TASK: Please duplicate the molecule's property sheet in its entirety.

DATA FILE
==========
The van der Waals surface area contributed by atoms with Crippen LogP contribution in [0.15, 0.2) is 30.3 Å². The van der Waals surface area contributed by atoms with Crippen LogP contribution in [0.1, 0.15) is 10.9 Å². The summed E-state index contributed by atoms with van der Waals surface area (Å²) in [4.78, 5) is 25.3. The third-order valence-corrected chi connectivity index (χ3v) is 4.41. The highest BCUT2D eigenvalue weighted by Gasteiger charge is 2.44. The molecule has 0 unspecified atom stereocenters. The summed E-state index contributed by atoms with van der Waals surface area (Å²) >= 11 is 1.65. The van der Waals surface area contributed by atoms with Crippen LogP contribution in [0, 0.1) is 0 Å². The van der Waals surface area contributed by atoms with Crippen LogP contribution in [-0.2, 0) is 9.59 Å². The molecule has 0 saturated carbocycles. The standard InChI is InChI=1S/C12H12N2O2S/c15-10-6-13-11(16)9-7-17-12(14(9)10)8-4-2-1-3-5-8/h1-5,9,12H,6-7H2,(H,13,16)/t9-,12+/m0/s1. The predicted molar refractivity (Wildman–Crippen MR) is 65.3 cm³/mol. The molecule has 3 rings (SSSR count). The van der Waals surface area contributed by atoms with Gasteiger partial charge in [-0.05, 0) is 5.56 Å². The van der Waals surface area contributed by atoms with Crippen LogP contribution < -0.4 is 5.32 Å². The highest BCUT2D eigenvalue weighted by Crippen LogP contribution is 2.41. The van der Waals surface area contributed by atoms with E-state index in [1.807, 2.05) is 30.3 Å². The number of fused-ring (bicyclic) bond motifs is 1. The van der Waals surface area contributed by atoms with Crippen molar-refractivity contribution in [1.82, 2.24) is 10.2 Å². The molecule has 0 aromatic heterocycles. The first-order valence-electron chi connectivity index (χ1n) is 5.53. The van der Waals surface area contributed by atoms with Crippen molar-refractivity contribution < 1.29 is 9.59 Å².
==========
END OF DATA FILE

The van der Waals surface area contributed by atoms with Crippen LogP contribution in [0.15, 0.2) is 30.3 Å². The van der Waals surface area contributed by atoms with Crippen LogP contribution in [0.1, 0.15) is 10.9 Å². The summed E-state index contributed by atoms with van der Waals surface area (Å²) in [4.78, 5) is 25.3. The third-order valence-corrected chi connectivity index (χ3v) is 4.41. The highest BCUT2D eigenvalue weighted by Gasteiger charge is 2.44. The molecule has 0 unspecified atom stereocenters. The summed E-state index contributed by atoms with van der Waals surface area (Å²) >= 11 is 1.65. The van der Waals surface area contributed by atoms with Crippen LogP contribution in [0, 0.1) is 0 Å². The van der Waals surface area contributed by atoms with Crippen LogP contribution in [-0.2, 0) is 9.59 Å². The molecule has 0 saturated carbocycles. The standard InChI is InChI=1S/C12H12N2O2S/c15-10-6-13-11(16)9-7-17-12(14(9)10)8-4-2-1-3-5-8/h1-5,9,12H,6-7H2,(H,13,16)/t9-,12+/m0/s1. The predicted molar refractivity (Wildman–Crippen MR) is 65.3 cm³/mol. The molecule has 3 rings (SSSR count). The van der Waals surface area contributed by atoms with Gasteiger partial charge in [-0.05, 0) is 5.56 Å². The van der Waals surface area contributed by atoms with Crippen LogP contribution < -0.4 is 5.32 Å². The highest BCUT2D eigenvalue weighted by Crippen LogP contribution is 2.41. The van der Waals surface area contributed by atoms with E-state index in [1.807, 2.05) is 30.3 Å². The number of fused-ring (bicyclic) bond motifs is 1. The van der Waals surface area contributed by atoms with Crippen molar-refractivity contribution in [1.82, 2.24) is 10.2 Å². The molecule has 0 aromatic heterocycles. The first-order valence-electron chi connectivity index (χ1n) is 5.53. The van der Waals surface area contributed by atoms with Crippen molar-refractivity contribution < 1.29 is 9.59 Å².